American Arcadia review: ingenious spy thriller is a can’t-m…

Trevor and Angela stand tall in American Arcadia.

“American Arcadia transforms The Truman Show into an interactive indie thriller you won’t want to miss.”


  • great retro future art style

  • entertaining story

  • strong leadership performance

  • clever puzzle platforming


  • Sometimes satire loses its focus

  • Chase scenes are repeated

Trevor Hills is a perfectly average guy. He wakes up every morning, follows the same routine, works on his boring desk job and goes home without any fuss. He’s the perfect all-American good guy – and it’s about to kill him.

This is the juicy base that fuels American ArcadiaLatest project from call of the sea Developer suddenly. The extraordinary puzzle-platformer takes gameplay ideas like moody genre classics limbo and casts him in a small-scale Hollywood spy thriller about the world’s dullest action hero. He’s not running and jumping from a serial killer or a giant monster, but something far more dangerous: a media mega-power that has decided his boring life isn’t that profitable anymore.

American Arcadia is a sharp dystopian satire that takes a dig at capitalism, Disney, and reality TV. imagine playable cross in the middle the Truman Show And fugitive, all dressed in 1970s retro-future style. Out of the Blue builds on that premise with clever gameplay that equally replicates the cinematic chase scenes and thrills of hacker flicks in colorful 2.5D. This is a small appeal to the common people who just wish they could be free from the inhumane corporate world.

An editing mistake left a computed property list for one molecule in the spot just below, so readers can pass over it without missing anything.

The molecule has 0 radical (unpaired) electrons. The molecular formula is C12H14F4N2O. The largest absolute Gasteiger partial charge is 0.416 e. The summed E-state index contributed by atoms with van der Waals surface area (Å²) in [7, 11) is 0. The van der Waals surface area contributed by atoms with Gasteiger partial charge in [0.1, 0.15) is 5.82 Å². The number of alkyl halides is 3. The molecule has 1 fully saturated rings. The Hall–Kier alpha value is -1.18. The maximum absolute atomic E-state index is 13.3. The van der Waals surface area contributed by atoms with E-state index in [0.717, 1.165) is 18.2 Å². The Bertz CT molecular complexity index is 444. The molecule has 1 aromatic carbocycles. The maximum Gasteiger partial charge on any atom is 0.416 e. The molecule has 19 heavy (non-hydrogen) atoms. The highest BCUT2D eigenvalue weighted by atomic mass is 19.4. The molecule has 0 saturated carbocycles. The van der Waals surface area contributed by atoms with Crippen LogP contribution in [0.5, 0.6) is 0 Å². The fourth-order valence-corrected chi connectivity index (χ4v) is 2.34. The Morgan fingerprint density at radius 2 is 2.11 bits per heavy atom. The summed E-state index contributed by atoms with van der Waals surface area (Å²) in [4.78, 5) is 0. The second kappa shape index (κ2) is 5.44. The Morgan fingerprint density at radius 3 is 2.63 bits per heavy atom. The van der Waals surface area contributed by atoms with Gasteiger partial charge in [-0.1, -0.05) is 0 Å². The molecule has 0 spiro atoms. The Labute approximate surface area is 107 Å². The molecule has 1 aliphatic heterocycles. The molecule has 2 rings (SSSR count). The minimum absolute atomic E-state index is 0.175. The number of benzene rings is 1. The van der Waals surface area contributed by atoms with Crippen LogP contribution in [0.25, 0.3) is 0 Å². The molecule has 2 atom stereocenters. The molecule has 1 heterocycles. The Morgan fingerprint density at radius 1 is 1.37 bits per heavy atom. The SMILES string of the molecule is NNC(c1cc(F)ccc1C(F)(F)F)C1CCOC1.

under the Dome

When I was first introduced to this world American Arcadia, everything looks good. The opening moments introduce me to Trevor as he goes about his day-to-day in a place called Arcadia. I get a few quiet moments to soak in the intricately designed “city of the future,” a 2.5D metropolis that takes colorful inspiration from 1970s retro futuristic design, before I realize that my Everything around is a lie. It is revealed that Trevor is unknowingly the star of a giant reality TV show set in a city trapped inside a dome.

It works like an interactive combination the Truman Show, fugitiveAnd free boy ,

This is where American Arcadia descends into some juicy satire. A mysterious hacker named Angela informs Trevor that he is one of the least popular cast members on the show, because he is so boring to the audience. Since keeping an artist alive isn’t cheap, the megacompany running the show is planning to remove him permanently. It’s a sharp-witted premise that takes aim at how capitalism reduces people and workers to dollars and cents. This is especially resonant right now, as the video game industry is undergoing massive layoffs that have recklessly thrown thousands of developers out to sea. The modern workforce is beginning to feel as cutthroat as a TV show competition.

Some of those satire strings get crossed a bit during the surprisingly long adventure. Commentaries on reality TV culture are mixed with digs at Disney, a company that the game’s nefarious media corporation clearly appears to be emulating. Those two pieces don’t always fit together cleanly, but it happens. American Arcadia Paint a detailed picture of our country’s obsession with money, power, and consumption.

Trevor enters INAC headquarters in American Arcadia.
out of the blue